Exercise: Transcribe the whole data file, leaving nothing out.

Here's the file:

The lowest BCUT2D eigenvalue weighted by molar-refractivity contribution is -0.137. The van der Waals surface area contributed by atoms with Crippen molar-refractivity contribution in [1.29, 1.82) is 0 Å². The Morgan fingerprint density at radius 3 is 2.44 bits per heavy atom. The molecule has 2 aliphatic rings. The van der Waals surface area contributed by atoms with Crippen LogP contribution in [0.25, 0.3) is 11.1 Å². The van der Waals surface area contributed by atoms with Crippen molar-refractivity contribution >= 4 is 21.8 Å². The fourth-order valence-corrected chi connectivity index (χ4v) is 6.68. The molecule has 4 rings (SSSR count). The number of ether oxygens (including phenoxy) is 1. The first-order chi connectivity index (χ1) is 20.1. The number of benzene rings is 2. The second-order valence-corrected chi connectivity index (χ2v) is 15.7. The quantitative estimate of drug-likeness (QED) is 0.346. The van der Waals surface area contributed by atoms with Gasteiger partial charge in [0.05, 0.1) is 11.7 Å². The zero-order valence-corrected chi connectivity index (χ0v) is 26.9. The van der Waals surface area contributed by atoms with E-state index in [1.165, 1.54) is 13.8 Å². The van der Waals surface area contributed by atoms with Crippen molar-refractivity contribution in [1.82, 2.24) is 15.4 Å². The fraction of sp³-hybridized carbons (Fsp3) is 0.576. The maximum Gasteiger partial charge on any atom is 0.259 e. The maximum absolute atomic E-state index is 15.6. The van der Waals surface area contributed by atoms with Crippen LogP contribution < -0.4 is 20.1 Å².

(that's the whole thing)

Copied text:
The lowest BCUT2D eigenvalue weighted by molar-refractivity contribution is -0.137. The van der Waals surface area contributed by atoms with Crippen molar-refractivity contribution in [1.29, 1.82) is 0 Å². The Morgan fingerprint density at radius 3 is 2.44 bits per heavy atom. The molecule has 2 aliphatic rings. The van der Waals surface area contributed by atoms with Crippen LogP contribution in [0.25, 0.3) is 11.1 Å². The van der Waals surface area contributed by atoms with Crippen molar-refractivity contribution >= 4 is 21.8 Å². The fourth-order valence-corrected chi connectivity index (χ4v) is 6.68. The molecule has 4 rings (SSSR count). The number of ether oxygens (including phenoxy) is 1. The first-order chi connectivity index (χ1) is 20.1. The number of benzene rings is 2. The second-order valence-corrected chi connectivity index (χ2v) is 15.7. The quantitative estimate of drug-likeness (QED) is 0.346. The van der Waals surface area contributed by atoms with Gasteiger partial charge in [0.05, 0.1) is 11.7 Å². The zero-order valence-corrected chi connectivity index (χ0v) is 26.9. The van der Waals surface area contributed by atoms with E-state index in [1.165, 1.54) is 13.8 Å². The van der Waals surface area contributed by atoms with Crippen molar-refractivity contribution in [1.82, 2.24) is 15.4 Å². The fraction of sp³-hybridized carbons (Fsp3) is 0.576. The maximum Gasteiger partial charge on any atom is 0.259 e. The maximum absolute atomic E-state index is 15.6. The van der Waals surface area contributed by atoms with Crippen LogP contribution < -0.4 is 20.1 Å².